Northern Ireland

Belfast, Derry and Strabane in 2023 capital of culture bid

titanic belfast
Image caption Belfast's Titanic recently came out on top of a poll of world travel attractions

Belfast, Derry and Strabane are to work on a joint bid to become European Capital of Culture in 2023, the BBC has learned.

In a joint statement, the councils in each areas confirmed committee approval for the plan.

However, they stressed that the process was at an "early stage."

They also said they would consult widely "across the cultural community, alongside input from the voluntary, public and private sectors".

The councils now have six months to submit an initial bid to Westminster's Department for Culture, Media and Sport by October 2017.

Derry previously held the title of UK Capital of Culture in 2013, while Belfast failed in a bid to become European Capital of Culture in 2008.

Image copyright pacemaker
Image caption Belfast is one of the three NI destinations tabling a joint bid.

A Belfast city council document obtained by the BBC said that an "ambitious and robust" bid is expected to cost between £500,000 and £1m.

Officials from Belfast, Derry and Strabane have held initial discussions and said a joint bid would be a "stronger proposition" and "help share resources".

The document also states that a proposal for a new purpose-built visitor attraction in Belfast city centre would be included as part of the bid.

"Securing the European City of Culture would be a major coup for Belfast, Derry-Londonderry and Northern Ireland," it continues.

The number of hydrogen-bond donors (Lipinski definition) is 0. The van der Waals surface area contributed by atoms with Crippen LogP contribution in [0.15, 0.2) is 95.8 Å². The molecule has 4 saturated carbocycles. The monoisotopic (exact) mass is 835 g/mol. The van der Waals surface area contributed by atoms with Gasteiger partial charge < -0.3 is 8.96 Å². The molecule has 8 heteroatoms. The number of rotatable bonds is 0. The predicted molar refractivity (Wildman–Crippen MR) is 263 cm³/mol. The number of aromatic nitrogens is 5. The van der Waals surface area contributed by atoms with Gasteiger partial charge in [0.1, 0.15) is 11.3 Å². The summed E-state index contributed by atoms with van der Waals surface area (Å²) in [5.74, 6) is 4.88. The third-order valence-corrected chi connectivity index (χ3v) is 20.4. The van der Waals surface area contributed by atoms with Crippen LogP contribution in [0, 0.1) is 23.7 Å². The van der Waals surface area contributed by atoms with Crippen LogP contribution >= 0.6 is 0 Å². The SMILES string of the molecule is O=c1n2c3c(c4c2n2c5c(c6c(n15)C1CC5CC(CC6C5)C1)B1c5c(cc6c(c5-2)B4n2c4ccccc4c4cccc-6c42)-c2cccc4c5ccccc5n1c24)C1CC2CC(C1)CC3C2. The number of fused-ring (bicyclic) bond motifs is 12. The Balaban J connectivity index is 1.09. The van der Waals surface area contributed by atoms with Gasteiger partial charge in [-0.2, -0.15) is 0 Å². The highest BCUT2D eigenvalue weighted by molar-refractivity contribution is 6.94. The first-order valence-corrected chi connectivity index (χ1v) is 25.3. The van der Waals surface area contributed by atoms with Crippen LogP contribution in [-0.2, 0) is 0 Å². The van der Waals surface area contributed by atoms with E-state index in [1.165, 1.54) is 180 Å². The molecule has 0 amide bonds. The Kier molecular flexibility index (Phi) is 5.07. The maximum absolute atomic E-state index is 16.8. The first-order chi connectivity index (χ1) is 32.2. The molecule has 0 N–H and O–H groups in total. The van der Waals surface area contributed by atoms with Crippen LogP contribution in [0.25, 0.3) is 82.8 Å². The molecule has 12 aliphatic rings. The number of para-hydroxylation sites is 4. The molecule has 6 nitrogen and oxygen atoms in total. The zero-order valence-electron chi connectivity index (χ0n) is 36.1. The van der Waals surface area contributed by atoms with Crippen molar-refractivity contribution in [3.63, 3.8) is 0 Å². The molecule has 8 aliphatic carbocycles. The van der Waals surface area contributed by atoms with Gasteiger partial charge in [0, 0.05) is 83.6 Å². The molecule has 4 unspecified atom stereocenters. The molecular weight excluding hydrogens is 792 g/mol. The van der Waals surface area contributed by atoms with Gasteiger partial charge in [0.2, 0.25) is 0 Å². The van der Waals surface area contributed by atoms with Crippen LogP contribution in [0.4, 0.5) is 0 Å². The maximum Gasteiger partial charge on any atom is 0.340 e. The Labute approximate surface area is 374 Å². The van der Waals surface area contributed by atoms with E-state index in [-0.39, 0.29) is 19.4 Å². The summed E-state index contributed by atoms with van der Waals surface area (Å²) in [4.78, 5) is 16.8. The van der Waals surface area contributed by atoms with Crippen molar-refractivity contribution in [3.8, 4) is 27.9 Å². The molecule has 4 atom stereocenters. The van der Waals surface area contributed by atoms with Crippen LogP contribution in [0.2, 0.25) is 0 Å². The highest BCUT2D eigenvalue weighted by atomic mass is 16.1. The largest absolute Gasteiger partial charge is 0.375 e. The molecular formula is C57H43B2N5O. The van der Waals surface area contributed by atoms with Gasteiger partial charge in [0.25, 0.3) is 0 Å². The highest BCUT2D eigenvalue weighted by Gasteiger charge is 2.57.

Every year, two cities are designated Capital of Culture by the European Union (EU) and organise a series of cultural events.

The UK was already lined up to host the event in 2023 before the country voted to leave the EU in June 2016.

Image caption Part of the lumiere festival during Derry's 2013 UK City of Culture celebrations

However, it is understood that should not affect a UK city becoming European Capital of Culture.

Three non-EU cities have held the title in the past - Istanbul in 2010, Stavanger in Norway in 2008 and Reykjavik, Iceland, in 2000.

UK cities have previously been European Capital of Culture twice - Glasgow in 1990 and Liverpool in 2008.

Hosting the year-long programme of events can bring increased investment, create jobs and boost the local economy.

"It is estimated that Liverpool's 2008 year was valued at £170m with a £800m economic return," the Belfast City Council document states.

"A number of UK cities have a significant head start in bid preparation."

"Therefore, a more committed effort will be needed here."

Some other cities across the UK - Leeds and Dundee, for example - have already announced that they will bid for the 2023 title.

The winning UK city will be announced in late 2018.

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